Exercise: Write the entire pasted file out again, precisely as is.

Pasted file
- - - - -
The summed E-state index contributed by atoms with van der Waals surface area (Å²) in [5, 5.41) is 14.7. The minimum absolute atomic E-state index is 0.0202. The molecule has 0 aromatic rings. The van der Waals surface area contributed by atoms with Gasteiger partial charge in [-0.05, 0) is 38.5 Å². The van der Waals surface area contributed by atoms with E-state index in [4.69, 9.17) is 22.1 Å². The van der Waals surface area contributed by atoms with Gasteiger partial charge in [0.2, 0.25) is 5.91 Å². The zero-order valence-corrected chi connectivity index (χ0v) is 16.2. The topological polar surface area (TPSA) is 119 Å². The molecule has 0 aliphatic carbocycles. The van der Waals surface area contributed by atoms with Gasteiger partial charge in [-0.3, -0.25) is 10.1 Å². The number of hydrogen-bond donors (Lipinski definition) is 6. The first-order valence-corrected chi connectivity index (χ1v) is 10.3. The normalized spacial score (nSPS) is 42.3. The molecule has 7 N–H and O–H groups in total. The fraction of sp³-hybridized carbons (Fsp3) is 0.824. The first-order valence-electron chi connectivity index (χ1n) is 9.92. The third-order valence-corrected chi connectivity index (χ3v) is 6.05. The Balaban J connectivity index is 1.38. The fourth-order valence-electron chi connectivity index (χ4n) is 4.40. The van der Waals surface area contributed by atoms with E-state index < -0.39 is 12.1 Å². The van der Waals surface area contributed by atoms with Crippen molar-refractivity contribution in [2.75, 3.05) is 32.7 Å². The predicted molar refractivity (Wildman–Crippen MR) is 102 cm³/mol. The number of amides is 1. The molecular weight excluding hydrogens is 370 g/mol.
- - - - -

The summed E-state index contributed by atoms with van der Waals surface area (Å²) in [5, 5.41) is 14.7. The minimum absolute atomic E-state index is 0.0202. The molecule has 0 aromatic rings. The van der Waals surface area contributed by atoms with Gasteiger partial charge in [-0.05, 0) is 38.5 Å². The van der Waals surface area contributed by atoms with E-state index in [4.69, 9.17) is 22.1 Å². The van der Waals surface area contributed by atoms with Gasteiger partial charge in [0.2, 0.25) is 5.91 Å². The zero-order valence-corrected chi connectivity index (χ0v) is 16.2. The topological polar surface area (TPSA) is 119 Å². The molecule has 0 aliphatic carbocycles. The van der Waals surface area contributed by atoms with Gasteiger partial charge in [-0.3, -0.25) is 10.1 Å². The number of hydrogen-bond donors (Lipinski definition) is 6. The first-order valence-corrected chi connectivity index (χ1v) is 10.3. The normalized spacial score (nSPS) is 42.3. The molecule has 7 N–H and O–H groups in total. The fraction of sp³-hybridized carbons (Fsp3) is 0.824. The first-order valence-electron chi connectivity index (χ1n) is 9.92. The third-order valence-corrected chi connectivity index (χ3v) is 6.05. The Balaban J connectivity index is 1.38. The fourth-order valence-electron chi connectivity index (χ4n) is 4.40. The van der Waals surface area contributed by atoms with E-state index < -0.39 is 12.1 Å². The van der Waals surface area contributed by atoms with Crippen molar-refractivity contribution in [2.75, 3.05) is 32.7 Å². The predicted molar refractivity (Wildman–Crippen MR) is 102 cm³/mol. The number of amides is 1. The molecular weight excluding hydrogens is 370 g/mol.